The Influence of Fitness Level and Differed Attention on Postural Control in Older Adults: 2060: Board #255 June 2 8:00 AM - 9:30 AM

Melton, Forest L.; Ramirez, Erik; Ray, Christopher

Medicine & Science in Sports & Exercise: May 2011 - Volume 43 - Issue 5 - p 530
doi: 10.1249/01.MSS.0000401460.16461.10
C-38 Free Communication/Poster - Posture/Balance: JUNE 2, 2011 7:30 AM - 12:30 PM: ROOM: Hall B

The University of Texas at Arlington, Arlington, TX.

Email: forest.melton@mavs.uta.edu

(No relationships reported)

Falls are the leading cause of accidental death in adults over 65 years, and are the leading cause of nonfatal injuries and hospital admissions for trauma. Falls often lead to adverse changes in confidence and lifestyle that trigger a cyclical decline in postural control. Decreased fitness is known to negatively affect postural control, especially with increasing task difficulty

PURPOSE: To analyze the impact of a traditional Geri-fit class (fitness) and a Wii exercise program (fitness + cognition) on individual's ability to maintain postural control, with a distracter (Cognitive, Visual and Auditory)

METHODS: 45 community dwelling seniors were randomized into 1 of 3 groups (Control, Wii, Geri-fit). Interventions were delivered 3 times per week, for 15 weeks

RESULTS: A significant improvement in SOT equilibrium score was seen over time (p = 0.007), the pre-test SOT was 38.8 ± 25.0 and the post-test score was 51.1 ± 17.2. There was a significant training group by time interaction for 6 min walk, p = 0.14, effect size =.776. There was a significant pre-test (7.2 ± 1.4) post-test (6.7 ± 1.4) comparison for 8 ft Up and Go, p = 0.017. There was a significant interaction between training groups and time (p = 0.010) for chair stands. The Wii group performed significantly more chair stands on the post-test (14.4 ± 5.2) when compared to the pre-test (10.0 ± 4.2), and the Geri-Fit group also performed significantly more chair stands on the post-test (14.1 ± 5.4) when compared to the pre-test (10.4 ± 4.4). There was a significant difference between pre-test (16.6 ± 3.9) and post-test curls (18.6 ± 3.8), p = 0.022. There was a significant difference in SOT equilibrium scores between the divided attention conditions (p = 0.000). Post hoc tests revealed that equilibrium in non-divided attention condition (40.3 ± 20.9) and Stroop (38.1 ± 20.9) was significantly less than both the visual DA (51.9 ± 20.2) and auditory DA (49.3 ± 21.1) conditions. There were no differences between the groups (p = 0.686).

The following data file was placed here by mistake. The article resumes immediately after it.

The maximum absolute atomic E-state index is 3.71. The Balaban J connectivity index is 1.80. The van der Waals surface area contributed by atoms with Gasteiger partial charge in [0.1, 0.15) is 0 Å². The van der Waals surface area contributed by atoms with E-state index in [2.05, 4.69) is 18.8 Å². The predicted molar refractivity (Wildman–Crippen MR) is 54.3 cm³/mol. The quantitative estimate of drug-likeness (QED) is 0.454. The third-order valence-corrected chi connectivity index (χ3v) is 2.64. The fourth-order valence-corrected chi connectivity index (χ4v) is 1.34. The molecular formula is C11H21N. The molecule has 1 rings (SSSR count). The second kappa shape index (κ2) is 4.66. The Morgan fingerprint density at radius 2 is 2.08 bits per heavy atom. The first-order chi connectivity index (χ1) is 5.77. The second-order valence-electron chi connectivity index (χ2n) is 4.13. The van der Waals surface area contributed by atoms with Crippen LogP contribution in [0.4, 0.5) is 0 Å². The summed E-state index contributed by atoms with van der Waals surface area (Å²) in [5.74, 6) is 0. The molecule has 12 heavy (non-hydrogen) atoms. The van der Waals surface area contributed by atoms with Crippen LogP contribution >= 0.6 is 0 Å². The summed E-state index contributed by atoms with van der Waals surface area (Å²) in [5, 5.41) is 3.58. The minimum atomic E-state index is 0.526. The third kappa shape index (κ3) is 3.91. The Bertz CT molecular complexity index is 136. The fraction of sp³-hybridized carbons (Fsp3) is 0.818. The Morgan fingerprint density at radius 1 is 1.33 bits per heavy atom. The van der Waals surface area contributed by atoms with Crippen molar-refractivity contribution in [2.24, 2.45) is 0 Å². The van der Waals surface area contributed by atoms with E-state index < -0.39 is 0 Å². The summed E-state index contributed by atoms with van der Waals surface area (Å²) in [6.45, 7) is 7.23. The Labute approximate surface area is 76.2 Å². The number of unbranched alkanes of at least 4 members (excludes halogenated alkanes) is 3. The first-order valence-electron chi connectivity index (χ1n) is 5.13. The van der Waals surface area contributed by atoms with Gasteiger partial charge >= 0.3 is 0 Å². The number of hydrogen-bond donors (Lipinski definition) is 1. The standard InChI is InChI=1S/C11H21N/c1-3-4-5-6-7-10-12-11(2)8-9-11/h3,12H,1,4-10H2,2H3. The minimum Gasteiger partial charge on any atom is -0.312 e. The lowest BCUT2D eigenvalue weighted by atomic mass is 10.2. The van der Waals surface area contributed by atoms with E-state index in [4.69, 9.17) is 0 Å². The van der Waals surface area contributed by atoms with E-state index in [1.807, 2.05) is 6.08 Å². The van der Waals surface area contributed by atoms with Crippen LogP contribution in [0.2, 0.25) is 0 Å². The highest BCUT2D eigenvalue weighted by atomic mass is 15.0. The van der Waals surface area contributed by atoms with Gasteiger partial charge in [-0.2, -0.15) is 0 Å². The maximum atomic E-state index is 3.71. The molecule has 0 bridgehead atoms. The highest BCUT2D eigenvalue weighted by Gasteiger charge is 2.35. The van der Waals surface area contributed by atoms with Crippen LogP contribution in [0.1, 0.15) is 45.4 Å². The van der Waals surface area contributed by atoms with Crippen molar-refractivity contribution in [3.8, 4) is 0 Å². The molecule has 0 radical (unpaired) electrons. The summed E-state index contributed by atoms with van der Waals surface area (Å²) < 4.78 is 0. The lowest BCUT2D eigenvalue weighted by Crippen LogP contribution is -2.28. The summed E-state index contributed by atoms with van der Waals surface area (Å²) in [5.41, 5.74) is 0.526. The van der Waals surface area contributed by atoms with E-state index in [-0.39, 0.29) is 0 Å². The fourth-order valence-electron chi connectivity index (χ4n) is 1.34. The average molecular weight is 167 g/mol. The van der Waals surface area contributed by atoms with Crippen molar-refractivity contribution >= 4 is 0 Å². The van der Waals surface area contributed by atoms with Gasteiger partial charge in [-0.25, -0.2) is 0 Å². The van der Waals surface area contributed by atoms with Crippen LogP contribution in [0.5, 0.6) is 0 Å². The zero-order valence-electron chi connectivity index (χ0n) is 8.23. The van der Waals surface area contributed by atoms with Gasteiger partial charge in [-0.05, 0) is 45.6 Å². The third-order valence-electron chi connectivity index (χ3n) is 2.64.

CONCLUSION: Results indicated that both intervention programs were successful at improving postural control and fitness. Current data did not elucidate a difference in differed attention postural control between groups, however it did find that cognitive tasks were more difficult than visual and auditory distracters during postural control assessment.

© 2011 American College of Sports Medicine